COVID-19 could infect a quarter of a billion people in Africa and kill 150,000 within a year, a WHO model has projected. Amid rising death tolls, Burundi expelled experts from WHO, drawing international condemnation.
The novel coronavirus could kill 150,000 people in Africa over the next year unless "urgent action" is taken, researchers warned in a regional report from the World Health Organization (WHO) released Friday.
The study, published in the journal BMJ Global Health, modelled likely rates of exposure to the virus in 47 African countries.
Researchers predicted that around 22% of Africa's population of 1 billion will be infected within a year, with around 37 million symptomatic cases. This could result in around 150,000 deaths.
While the modelling showed an overall lower infection rate in Africa compared to Europe and the US, experts warned that health systems there could quickly become overwhelmed.
The study predicted around 4.6 million COVID-19 hospitalizations, with 140,000 severe cases requiring oxygen and another 89,000 needing breathing support.
"Interruption of its transmission to prevent widespread community transmission is critical because its effects go beyond the number of COVID-19 cases and deaths and affect the health system capacity to provide other essential services," the report read.
The outbreak could result in the diversion of medical resources away from health issues already present in region, such as HIV, tuberculosis, malaria, and malnutrition. For this reason, African countries could see higher fatality rates among relatively young people, researchers said.
"The region will have fewer deaths, but occurring more in relatively younger age groups, amongst people previously considered healthy -- due to undiagnosed non-communicable diseases," the report said, adding that these trends could already be seen emerging.
Read more: COVID-19 restricts Africa's Ramadan routine
Using risk of exposure and vulnerability indexes, researchers were also able to derive infection probabilities for individual African state.
The results showed the largest number of overall infections occurring in Nigeria, Algeria and South Africa, with Mauritania, Seychelles and Eritrea recording the fewest overall cases.
However, in terms of per capita infections, Mauritius, Seychelles, and Equatorial Guinea were positioned to have the highest proportion of their populations affected.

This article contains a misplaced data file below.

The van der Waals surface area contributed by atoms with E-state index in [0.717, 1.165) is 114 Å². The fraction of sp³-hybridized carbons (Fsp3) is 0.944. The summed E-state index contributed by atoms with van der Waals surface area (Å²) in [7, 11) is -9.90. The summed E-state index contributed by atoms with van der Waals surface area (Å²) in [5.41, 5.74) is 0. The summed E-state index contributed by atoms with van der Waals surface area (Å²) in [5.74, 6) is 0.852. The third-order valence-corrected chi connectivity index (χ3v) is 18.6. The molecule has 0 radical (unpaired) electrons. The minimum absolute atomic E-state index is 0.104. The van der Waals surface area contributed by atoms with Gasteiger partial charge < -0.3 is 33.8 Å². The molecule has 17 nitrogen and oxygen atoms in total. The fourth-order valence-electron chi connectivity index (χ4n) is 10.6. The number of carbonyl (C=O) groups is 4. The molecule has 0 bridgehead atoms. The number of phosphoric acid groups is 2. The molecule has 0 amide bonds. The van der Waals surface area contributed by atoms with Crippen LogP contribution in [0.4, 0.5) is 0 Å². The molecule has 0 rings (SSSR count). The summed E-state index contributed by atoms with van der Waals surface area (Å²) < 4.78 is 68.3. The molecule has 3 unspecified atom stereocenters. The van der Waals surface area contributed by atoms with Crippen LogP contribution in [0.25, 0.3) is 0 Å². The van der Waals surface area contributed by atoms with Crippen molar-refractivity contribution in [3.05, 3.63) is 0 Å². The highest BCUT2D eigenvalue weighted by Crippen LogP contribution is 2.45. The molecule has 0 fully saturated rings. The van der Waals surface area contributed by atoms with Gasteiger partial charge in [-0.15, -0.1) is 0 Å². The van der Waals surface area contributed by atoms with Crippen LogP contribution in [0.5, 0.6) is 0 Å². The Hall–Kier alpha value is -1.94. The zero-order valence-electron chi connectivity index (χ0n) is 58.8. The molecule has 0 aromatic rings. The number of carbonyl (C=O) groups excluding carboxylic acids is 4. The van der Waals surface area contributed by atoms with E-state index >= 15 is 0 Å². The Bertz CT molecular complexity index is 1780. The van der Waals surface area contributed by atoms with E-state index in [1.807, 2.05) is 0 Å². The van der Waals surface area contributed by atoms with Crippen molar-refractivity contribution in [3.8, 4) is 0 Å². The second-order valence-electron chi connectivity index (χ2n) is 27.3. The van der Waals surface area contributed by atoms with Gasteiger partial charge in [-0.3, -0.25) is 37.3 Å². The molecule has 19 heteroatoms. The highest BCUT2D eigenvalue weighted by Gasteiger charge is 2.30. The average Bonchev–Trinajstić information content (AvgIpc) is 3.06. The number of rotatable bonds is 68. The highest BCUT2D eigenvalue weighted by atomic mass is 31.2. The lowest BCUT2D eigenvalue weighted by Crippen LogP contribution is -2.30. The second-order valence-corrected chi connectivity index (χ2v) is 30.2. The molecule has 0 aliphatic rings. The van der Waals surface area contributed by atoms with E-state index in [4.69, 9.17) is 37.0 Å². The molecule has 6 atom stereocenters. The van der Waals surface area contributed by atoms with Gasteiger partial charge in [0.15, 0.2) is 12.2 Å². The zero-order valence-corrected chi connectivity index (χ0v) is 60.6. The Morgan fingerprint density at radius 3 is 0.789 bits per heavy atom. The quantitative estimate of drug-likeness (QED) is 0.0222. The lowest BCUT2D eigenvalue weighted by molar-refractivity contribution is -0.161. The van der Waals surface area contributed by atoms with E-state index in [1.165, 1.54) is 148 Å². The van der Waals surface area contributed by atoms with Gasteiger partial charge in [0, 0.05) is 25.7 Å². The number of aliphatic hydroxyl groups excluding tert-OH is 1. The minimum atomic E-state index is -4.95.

Action must be taken now
The study encouraged the use of non-pharmaceutical measures as the best approach to counting the outbreak.
"The effect of avoiding widespread and sustained community transmission of SARS-CoV-2 is significant, and most likely outweigh any costs of preventing such a scenario," researchers wrote.
They called for swift improvements to healthcare facilities, with an emphasis on primary hospitals increasing patient capacity.
WHO expelled from Burundi
Burundi's Foreign Ministry on Thursday expelled WHO experts, accusing them of "unacceptable interference in [Burundi's] management of the coronavirus."
Burundi is preparing for presidential and parliamentary elections next week. The public health experts had criticized the government's decision to dismiss social distancing recommendations aimed at preventing the spread of "coronavirus during the electoral campaign."
The UN Commission of Inquiry on Burundi said it "deeply regretted the recent decision by the government to declare persona non grata the country representative of WHO and three of its experts."
Burundian human rights activist Pacifique Nininahazwe told DW that there had been tensions between the government and WHO due to "the opaque management of the coronavirus crisis in Burundi."
"It's not that surprising," Nininahazwe said of the decision to throw out the WHO experts. "The relationships between Burundi and the international community are very, very bad since the 2015 (political crisis)."
When asked about expulsion, Burundi's Vice President Gaston Sidimwo told DW: "I don't really know anything about this decision," adding that he was currently campaigning in the country.